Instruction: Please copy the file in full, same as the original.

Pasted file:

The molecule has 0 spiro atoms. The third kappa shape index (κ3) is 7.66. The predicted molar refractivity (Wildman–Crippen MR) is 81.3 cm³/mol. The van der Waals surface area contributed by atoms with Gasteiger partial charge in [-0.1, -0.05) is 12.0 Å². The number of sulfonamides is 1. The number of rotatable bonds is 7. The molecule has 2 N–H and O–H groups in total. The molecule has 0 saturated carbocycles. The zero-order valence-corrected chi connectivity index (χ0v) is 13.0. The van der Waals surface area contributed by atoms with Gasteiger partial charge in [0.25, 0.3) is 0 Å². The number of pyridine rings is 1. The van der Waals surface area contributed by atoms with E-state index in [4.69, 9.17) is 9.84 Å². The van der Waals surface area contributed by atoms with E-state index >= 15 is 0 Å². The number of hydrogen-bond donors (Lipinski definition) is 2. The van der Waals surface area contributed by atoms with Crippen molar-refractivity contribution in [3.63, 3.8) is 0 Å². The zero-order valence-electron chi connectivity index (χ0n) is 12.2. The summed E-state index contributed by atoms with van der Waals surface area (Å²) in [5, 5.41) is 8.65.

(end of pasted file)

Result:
The molecule has 0 spiro atoms. The third kappa shape index (κ3) is 7.66. The predicted molar refractivity (Wildman–Crippen MR) is 81.3 cm³/mol. The van der Waals surface area contributed by atoms with Gasteiger partial charge in [-0.1, -0.05) is 12.0 Å². The number of sulfonamides is 1. The number of rotatable bonds is 7. The molecule has 2 N–H and O–H groups in total. The molecule has 0 saturated carbocycles. The zero-order valence-corrected chi connectivity index (χ0v) is 13.0. The van der Waals surface area contributed by atoms with Gasteiger partial charge in [0.25, 0.3) is 0 Å². The number of pyridine rings is 1. The van der Waals surface area contributed by atoms with E-state index in [4.69, 9.17) is 9.84 Å². The van der Waals surface area contributed by atoms with E-state index >= 15 is 0 Å². The number of hydrogen-bond donors (Lipinski definition) is 2. The van der Waals surface area contributed by atoms with Crippen molar-refractivity contribution in [3.63, 3.8) is 0 Å². The zero-order valence-electron chi connectivity index (χ0n) is 12.2. The summed E-state index contributed by atoms with van der Waals surface area (Å²) in [5, 5.41) is 8.65.